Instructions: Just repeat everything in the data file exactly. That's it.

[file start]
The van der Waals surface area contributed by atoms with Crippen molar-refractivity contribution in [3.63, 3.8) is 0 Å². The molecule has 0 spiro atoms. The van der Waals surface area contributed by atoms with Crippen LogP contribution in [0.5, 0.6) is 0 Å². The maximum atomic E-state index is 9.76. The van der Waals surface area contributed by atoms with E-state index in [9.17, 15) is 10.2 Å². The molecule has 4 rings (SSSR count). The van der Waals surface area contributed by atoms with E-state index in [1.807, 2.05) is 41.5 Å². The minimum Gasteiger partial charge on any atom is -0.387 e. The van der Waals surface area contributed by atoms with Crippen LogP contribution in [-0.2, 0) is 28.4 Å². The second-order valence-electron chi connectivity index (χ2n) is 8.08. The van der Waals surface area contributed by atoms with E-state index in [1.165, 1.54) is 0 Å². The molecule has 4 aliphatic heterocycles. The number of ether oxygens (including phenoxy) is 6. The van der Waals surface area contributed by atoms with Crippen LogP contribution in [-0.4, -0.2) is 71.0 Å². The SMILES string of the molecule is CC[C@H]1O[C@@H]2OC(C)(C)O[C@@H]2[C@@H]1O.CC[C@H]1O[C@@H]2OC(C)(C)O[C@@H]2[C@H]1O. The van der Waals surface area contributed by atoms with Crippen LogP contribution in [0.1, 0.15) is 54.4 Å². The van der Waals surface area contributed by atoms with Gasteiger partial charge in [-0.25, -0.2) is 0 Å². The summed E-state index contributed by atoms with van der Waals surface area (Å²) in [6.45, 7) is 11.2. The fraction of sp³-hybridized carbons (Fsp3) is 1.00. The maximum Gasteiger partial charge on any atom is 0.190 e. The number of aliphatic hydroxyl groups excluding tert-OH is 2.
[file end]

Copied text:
The van der Waals surface area contributed by atoms with Crippen molar-refractivity contribution in [3.63, 3.8) is 0 Å². The molecule has 0 spiro atoms. The van der Waals surface area contributed by atoms with Crippen LogP contribution in [0.5, 0.6) is 0 Å². The maximum atomic E-state index is 9.76. The van der Waals surface area contributed by atoms with E-state index in [9.17, 15) is 10.2 Å². The molecule has 4 rings (SSSR count). The van der Waals surface area contributed by atoms with E-state index in [1.807, 2.05) is 41.5 Å². The minimum Gasteiger partial charge on any atom is -0.387 e. The van der Waals surface area contributed by atoms with Crippen LogP contribution in [-0.2, 0) is 28.4 Å². The second-order valence-electron chi connectivity index (χ2n) is 8.08. The van der Waals surface area contributed by atoms with E-state index in [1.165, 1.54) is 0 Å². The molecule has 4 aliphatic heterocycles. The number of ether oxygens (including phenoxy) is 6. The van der Waals surface area contributed by atoms with Crippen LogP contribution in [-0.4, -0.2) is 71.0 Å². The SMILES string of the molecule is CC[C@H]1O[C@@H]2OC(C)(C)O[C@@H]2[C@@H]1O.CC[C@H]1O[C@@H]2OC(C)(C)O[C@@H]2[C@H]1O. The van der Waals surface area contributed by atoms with Crippen LogP contribution in [0.1, 0.15) is 54.4 Å². The van der Waals surface area contributed by atoms with Gasteiger partial charge in [-0.25, -0.2) is 0 Å². The summed E-state index contributed by atoms with van der Waals surface area (Å²) in [6.45, 7) is 11.2. The fraction of sp³-hybridized carbons (Fsp3) is 1.00. The maximum Gasteiger partial charge on any atom is 0.190 e. The number of aliphatic hydroxyl groups excluding tert-OH is 2.